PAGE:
In March 1778, Washington, ever concerned about inoculation against smallpox issued a warning, “Innoculation for the small pox having been haply performed in all the subjects in camp it is necessary to guard the fatal effects of the disorder taken in the natural way.” The previous Christmas, while in winter camp at Valley Forge, the men were in tents (not huts yet) and the sick suffered more so. They avoided piddling pills, powders, cordials—all caused the patient to vomit up his money instead of ridding himself of the disease. (According to Albigence Waldo, Surgeon from Connecticut who was at Valley Forge that terrible winter.) [www.ushistory.org/valleyforge/served/surgeons2.html]

On 6 January 1777, Washington wrote the Medical Director of the Continental Army, Dr. William Shippen, Jr. and detailed instructions regarding inoculation against smallpox, which is capable of surviving for days or weeks outside of the human body, which makes it more transmissible. To inoculate a person, an incision in the arm or leg would be made and a thread that contained live smallpox from person afflicted would be rubbed across the open wound. The inoculated person usually got a milder version of the disease and, if they survived, would be immune against future exposure. [allthingsliberty.com/2021/10/george-washington-and-the-first-mandatory-immunization/]

General Washington described smallpox in 1777 as a potentially greater threat than “the Sword of the Enemy.” He was exposed to smallpox on his first visit away from the American mainland while visiting Barbados (Nov 1751) when he was 19 years of age. He was ill for about a month and it left him with slight scarring (pockmarking on his skin), but did provide him with immunity from further attacks. It is speculated that smallpox may have caused him to become sterile and unable to have children.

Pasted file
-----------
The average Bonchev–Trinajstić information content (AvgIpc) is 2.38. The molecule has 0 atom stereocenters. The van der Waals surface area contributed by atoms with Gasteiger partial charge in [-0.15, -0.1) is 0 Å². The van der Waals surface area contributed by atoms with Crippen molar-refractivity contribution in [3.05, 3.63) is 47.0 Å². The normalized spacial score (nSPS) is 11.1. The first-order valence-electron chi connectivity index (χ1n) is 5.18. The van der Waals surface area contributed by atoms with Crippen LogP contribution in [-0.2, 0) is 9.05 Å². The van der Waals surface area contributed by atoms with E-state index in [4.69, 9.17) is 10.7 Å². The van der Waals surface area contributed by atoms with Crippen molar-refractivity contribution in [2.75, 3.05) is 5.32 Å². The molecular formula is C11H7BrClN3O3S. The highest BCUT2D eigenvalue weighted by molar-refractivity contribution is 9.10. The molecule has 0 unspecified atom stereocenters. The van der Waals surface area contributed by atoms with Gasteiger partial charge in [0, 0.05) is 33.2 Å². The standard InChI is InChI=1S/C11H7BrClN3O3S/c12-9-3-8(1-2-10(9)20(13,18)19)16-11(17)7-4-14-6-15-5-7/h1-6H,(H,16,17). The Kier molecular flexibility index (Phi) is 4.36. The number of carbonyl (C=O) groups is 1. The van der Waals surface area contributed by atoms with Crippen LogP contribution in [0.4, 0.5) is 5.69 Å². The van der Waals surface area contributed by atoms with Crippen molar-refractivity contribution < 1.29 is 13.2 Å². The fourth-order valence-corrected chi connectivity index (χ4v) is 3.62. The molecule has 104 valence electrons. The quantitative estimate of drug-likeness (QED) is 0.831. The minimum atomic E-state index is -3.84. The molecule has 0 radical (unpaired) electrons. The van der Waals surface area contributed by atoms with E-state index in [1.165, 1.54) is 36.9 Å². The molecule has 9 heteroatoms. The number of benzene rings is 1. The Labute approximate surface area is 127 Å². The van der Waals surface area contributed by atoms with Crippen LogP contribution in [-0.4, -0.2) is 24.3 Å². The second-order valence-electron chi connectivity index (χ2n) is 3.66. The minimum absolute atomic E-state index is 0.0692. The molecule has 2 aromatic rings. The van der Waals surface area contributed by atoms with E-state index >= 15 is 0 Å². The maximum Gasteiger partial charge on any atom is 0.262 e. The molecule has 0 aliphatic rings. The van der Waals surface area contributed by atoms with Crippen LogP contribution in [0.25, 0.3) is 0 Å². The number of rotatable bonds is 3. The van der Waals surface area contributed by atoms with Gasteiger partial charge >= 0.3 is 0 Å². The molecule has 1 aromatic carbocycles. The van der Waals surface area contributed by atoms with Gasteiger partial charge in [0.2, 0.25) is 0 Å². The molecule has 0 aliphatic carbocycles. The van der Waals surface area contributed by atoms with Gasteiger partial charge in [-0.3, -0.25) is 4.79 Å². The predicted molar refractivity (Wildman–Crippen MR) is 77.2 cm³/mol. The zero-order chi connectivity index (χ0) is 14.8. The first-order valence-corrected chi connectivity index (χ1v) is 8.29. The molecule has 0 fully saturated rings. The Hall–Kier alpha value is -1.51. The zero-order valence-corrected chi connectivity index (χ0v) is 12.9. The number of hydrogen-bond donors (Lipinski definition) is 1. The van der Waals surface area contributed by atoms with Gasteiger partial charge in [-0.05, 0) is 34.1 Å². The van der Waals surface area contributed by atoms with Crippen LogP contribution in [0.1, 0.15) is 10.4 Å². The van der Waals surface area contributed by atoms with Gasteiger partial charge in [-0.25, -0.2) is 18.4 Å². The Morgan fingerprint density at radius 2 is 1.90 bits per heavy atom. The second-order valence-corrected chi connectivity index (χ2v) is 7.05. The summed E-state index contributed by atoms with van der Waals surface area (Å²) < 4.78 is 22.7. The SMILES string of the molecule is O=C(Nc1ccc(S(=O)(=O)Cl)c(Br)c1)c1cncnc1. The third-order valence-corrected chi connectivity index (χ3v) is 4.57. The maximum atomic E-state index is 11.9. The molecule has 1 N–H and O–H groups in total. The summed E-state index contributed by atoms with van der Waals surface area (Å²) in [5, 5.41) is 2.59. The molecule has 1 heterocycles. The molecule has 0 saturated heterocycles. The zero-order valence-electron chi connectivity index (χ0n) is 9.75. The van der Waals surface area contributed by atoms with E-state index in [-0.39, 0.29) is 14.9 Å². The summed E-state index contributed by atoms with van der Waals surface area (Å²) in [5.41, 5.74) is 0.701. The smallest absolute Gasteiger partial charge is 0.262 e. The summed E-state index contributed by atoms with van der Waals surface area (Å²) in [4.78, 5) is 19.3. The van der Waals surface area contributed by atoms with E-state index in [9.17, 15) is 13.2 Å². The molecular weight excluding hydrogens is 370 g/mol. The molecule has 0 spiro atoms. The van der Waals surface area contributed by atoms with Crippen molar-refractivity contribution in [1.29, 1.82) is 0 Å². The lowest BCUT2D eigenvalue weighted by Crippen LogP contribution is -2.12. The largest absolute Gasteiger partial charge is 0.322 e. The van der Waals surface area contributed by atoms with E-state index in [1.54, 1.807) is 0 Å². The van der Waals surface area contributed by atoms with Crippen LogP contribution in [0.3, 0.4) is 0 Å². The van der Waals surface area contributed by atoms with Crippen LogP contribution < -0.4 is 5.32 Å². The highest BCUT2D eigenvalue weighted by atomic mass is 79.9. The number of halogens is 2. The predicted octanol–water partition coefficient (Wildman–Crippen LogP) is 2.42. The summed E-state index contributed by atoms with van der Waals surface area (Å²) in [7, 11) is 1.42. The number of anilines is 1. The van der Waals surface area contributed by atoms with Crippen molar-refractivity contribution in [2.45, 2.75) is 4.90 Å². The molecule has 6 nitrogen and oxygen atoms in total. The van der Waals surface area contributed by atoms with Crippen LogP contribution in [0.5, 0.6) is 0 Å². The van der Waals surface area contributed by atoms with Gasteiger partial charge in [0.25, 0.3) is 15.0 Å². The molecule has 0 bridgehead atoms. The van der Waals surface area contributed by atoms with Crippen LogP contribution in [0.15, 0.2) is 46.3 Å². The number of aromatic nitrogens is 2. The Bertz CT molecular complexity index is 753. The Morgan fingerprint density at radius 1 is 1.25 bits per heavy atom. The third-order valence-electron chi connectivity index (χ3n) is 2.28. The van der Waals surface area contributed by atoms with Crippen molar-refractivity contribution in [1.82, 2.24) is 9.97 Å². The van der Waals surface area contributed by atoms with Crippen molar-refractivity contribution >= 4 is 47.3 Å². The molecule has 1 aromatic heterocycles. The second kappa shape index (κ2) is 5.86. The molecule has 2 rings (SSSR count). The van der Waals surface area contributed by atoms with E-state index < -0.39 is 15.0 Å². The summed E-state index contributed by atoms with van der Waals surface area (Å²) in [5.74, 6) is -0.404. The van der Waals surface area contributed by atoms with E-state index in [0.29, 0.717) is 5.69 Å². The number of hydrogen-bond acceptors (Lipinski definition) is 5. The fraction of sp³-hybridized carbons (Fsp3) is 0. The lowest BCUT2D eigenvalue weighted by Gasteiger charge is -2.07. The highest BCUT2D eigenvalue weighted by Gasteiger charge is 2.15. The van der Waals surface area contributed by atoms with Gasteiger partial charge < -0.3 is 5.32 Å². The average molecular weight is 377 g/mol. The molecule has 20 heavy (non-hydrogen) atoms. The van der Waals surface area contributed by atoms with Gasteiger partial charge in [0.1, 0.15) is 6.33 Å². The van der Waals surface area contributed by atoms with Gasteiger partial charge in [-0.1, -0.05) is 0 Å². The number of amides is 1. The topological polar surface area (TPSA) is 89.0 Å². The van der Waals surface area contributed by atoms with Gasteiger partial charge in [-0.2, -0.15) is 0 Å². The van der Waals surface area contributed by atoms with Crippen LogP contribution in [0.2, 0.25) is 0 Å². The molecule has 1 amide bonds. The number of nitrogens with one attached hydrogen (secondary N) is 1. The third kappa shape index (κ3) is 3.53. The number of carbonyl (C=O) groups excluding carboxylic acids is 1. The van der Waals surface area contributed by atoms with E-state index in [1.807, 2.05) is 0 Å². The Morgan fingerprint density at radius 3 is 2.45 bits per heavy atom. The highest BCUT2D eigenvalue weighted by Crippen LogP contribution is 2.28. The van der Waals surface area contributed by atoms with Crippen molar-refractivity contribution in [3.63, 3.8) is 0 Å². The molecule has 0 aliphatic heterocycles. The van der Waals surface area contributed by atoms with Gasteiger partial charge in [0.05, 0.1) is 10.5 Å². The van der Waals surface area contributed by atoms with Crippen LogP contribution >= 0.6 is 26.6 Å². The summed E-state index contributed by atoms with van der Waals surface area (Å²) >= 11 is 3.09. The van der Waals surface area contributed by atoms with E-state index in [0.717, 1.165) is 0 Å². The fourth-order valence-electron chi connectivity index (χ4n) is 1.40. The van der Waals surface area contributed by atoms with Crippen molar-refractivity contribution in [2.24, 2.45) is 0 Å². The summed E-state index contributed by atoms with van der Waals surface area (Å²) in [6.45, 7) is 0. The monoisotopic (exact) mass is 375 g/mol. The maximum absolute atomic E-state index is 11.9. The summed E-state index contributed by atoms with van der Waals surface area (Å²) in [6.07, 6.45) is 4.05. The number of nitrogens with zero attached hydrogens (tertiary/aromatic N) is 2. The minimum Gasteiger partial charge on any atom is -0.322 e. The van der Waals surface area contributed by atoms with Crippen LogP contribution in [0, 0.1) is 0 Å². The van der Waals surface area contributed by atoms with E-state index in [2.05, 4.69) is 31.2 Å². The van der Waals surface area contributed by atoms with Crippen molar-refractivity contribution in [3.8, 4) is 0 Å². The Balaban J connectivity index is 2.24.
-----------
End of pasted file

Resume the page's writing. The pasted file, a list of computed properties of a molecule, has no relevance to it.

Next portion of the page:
From George Washington to William Shippen, Jr., 6 February 1777

To William Shippen, Jr.

Head Qurs Morristown February 6th 1777.

Dear Sir

Finding the Small pox to be spreading much and fearing that no precaution can prevent it from running through the whole of our Army, I have determined that the troops shall be inoculated. This Expedient may be attended with some inconveniences and some disadvantages, but yet I trust in its consequences will have the most happy effects. Necessity not only authorizes but seems to require the measure, for should the disorder infect the Army in the natural way and rage with its usual virulence we should have more to dread from it than from the Sword of the Enemy. Under these circumstances I have directed Doctr Bond to prepare immediately for inoculating in this Quarter,1 keeping the matter as secret as possible, and request that you will without delay inoculate All the Continental Troops that are in Philadelphia and those that shall come in as fast as they arrive. You will spare no pains to carry them through the disorder with the utmost expedition, and to have them cleansed from the infection when recovered, that they may proceed to Camp with as little injury as possible to the Country through which they pass. If the business is immediately begun and favoured with the common success, I would fain hope they will be soon fit for duty, and that in a short space of time we shall have an Army not subject to this the greatest of all calamities that can befall it when taken in the natural way…